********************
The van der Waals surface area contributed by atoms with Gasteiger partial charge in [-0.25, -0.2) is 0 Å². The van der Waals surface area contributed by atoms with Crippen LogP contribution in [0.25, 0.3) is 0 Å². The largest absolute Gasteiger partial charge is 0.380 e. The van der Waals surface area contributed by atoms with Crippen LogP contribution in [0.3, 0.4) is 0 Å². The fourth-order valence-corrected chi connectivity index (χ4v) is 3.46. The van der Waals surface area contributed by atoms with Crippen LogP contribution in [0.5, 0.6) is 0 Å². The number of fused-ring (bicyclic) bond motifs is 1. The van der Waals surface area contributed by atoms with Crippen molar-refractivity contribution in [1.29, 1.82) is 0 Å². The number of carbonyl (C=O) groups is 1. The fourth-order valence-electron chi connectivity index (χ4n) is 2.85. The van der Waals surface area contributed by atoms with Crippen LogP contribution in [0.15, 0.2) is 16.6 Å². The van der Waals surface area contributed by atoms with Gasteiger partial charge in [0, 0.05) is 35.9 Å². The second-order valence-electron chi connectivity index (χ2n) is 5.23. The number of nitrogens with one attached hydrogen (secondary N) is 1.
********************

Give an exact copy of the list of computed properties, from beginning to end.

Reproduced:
The van der Waals surface area contributed by atoms with Gasteiger partial charge in [-0.25, -0.2) is 0 Å². The van der Waals surface area contributed by atoms with Crippen LogP contribution in [0.25, 0.3) is 0 Å². The largest absolute Gasteiger partial charge is 0.380 e. The van der Waals surface area contributed by atoms with Crippen LogP contribution in [0.3, 0.4) is 0 Å². The fourth-order valence-corrected chi connectivity index (χ4v) is 3.46. The van der Waals surface area contributed by atoms with Crippen LogP contribution in [0.5, 0.6) is 0 Å². The number of fused-ring (bicyclic) bond motifs is 1. The van der Waals surface area contributed by atoms with Crippen molar-refractivity contribution in [1.29, 1.82) is 0 Å². The number of carbonyl (C=O) groups is 1. The fourth-order valence-electron chi connectivity index (χ4n) is 2.85. The van der Waals surface area contributed by atoms with Crippen LogP contribution in [0.15, 0.2) is 16.6 Å². The van der Waals surface area contributed by atoms with Gasteiger partial charge in [0, 0.05) is 35.9 Å². The second-order valence-electron chi connectivity index (χ2n) is 5.23. The number of nitrogens with one attached hydrogen (secondary N) is 1.